Document Type


Date of Award



Public administration, Data processing, County government, Pennsylvania

Degree Name

Doctor of Philosophy (PhD)


Political Science

First Advisor

Dennis Thompson

Second Advisor

Mary Hanna

Third Advisor

Bakhshish L. Jaggi


This dissertation reports on the influence and impact that computers are having on county government in the state of Pennsylvania. It accesses the social and psychological implications of computer technology and to what extent this technology is affecting the functions and operations of county government.

The first part develops a brief history and formal orientation related to the development of the technology and its applications. The concepts of technology and computerization are merged with the application of computers into governmental operations.

Then the justification of an abuse of computers in county government is presented and a narrative is developed for the empirical evaluation and objective development of the survey. The propositions for the study’s foundation are established in the hypothesis, methodology and design to be followed in the research development.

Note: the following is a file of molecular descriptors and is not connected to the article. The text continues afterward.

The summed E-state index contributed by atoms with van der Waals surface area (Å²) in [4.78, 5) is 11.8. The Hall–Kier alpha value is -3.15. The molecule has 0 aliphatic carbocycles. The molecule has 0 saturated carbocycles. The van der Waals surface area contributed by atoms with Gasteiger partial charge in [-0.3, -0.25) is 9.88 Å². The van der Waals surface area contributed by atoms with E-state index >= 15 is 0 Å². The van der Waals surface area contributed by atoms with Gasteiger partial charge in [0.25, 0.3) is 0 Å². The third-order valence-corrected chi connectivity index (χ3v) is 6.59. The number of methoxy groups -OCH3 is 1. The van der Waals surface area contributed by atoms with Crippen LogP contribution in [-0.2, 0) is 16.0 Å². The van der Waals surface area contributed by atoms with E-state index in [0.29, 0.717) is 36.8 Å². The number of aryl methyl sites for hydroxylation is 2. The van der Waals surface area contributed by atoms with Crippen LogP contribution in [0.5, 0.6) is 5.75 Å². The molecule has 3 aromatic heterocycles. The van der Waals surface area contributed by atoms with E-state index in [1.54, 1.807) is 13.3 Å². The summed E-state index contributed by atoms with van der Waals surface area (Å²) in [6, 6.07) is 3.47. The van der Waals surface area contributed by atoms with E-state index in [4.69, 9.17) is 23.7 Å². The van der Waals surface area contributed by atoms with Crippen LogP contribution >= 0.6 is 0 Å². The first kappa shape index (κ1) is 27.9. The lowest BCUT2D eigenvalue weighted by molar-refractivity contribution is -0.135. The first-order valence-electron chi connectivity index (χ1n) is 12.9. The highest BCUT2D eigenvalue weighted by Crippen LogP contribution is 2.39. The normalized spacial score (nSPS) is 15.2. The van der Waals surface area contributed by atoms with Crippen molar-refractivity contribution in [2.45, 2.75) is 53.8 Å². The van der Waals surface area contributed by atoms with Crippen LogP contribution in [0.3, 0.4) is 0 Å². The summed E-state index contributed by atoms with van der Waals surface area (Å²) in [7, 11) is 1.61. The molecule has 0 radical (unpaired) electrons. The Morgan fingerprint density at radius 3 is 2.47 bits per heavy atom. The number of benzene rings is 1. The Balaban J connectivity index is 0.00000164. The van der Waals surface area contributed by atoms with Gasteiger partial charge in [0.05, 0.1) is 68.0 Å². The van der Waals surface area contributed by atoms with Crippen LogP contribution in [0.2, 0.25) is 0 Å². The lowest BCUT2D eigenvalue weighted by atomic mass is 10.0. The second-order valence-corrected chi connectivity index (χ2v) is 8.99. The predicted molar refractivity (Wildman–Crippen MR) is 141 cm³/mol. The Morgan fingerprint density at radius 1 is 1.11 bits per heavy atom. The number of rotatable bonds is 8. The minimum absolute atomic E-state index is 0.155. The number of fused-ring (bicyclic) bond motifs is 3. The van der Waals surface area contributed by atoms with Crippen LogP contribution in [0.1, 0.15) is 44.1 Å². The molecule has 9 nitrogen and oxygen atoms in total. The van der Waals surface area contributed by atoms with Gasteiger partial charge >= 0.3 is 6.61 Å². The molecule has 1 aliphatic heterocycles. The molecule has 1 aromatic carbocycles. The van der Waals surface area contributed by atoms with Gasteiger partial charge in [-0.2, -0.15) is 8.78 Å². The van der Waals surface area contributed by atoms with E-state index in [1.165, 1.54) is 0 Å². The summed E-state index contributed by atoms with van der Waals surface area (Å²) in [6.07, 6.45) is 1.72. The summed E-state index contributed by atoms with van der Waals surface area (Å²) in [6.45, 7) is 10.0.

Data from this research is evaluated along with observations and criteria from other similar studies. The factors affecting the historical development of computerization in county government, the impact on the organization, decision making, authority and control, and job content are analyzed to project what impacts the thrust of automation is having on the lower levels of governmental activities. The findings of this study were found to correlate closely to predictions made by Thomas L. Whisler on the impact of EDP on the Life Insurance Industry, except for some exceptions where the public sector differed from the private sector, namely relating to the changes in the various levels of the organization. In the private sector such changes could be identified by the large numbers of organizational levels, while in county government there are only a few distinct levels. Factors related to education, the work environment, management, new technology, and the acceptance of automation could explain the other divergencies encountered in this research.